RealNews

The Best Cyber-offense; Before Waging Computer War, U.S. Should Bolster Its Electronic Security

President Bush reportedly signed a secret directive last summer ordering the Pentagon and various intelligence agencies to draft guidelines and strategies to wage cyber-warfare against America’s enemies. Any plan that could result in less bloodshed is certainly worth pursuing, but a warning message ought to pop up on computer screens throughout the nation’s capital: Is our nation prepared to defend itself against similar cyber-attacks? The answer is a resounding “no,” judging from a series of reports on government cyber-security issued before and after the Sept. 11 terrorist attacks. The Washington Post reported Friday that the Bush administration is preparing rules for using computers to disable enemy radar networks, power plants and other vital services during wartime. There’s already been considerable speculation that electronic attacks could be part of the strategy to topple Saddam Hussein. Richard A. Clarke, who recently retired as the White House’s top cyber-security adviser, said officials are assessing when they’d employ computers as weapons and how they’d avoid “collateral damage,” such as shutting off power to hospitals. Full Story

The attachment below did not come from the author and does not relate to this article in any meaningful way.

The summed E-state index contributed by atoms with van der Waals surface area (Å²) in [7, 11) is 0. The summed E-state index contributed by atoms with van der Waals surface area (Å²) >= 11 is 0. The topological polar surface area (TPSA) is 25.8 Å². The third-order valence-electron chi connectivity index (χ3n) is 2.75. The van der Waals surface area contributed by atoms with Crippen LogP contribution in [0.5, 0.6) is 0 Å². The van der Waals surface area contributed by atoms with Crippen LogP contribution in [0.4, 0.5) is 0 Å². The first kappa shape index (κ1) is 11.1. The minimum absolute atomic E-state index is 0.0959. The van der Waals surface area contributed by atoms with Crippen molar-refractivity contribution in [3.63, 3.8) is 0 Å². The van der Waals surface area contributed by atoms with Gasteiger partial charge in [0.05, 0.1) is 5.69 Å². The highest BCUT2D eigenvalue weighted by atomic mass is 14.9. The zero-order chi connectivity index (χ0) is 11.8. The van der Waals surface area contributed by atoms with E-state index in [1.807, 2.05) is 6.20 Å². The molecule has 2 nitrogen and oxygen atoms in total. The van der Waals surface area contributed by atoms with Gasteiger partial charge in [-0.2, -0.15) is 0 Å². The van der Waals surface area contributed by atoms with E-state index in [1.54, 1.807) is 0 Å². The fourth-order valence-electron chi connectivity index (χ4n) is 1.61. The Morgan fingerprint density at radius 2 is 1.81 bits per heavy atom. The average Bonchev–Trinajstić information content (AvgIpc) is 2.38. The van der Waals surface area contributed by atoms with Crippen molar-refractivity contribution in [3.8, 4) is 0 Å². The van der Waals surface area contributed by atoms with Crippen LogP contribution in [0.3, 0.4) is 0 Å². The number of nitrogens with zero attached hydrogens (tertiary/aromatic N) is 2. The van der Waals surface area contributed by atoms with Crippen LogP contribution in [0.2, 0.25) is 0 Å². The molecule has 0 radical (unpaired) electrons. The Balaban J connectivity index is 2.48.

OODA Analyst

OODA Analyst

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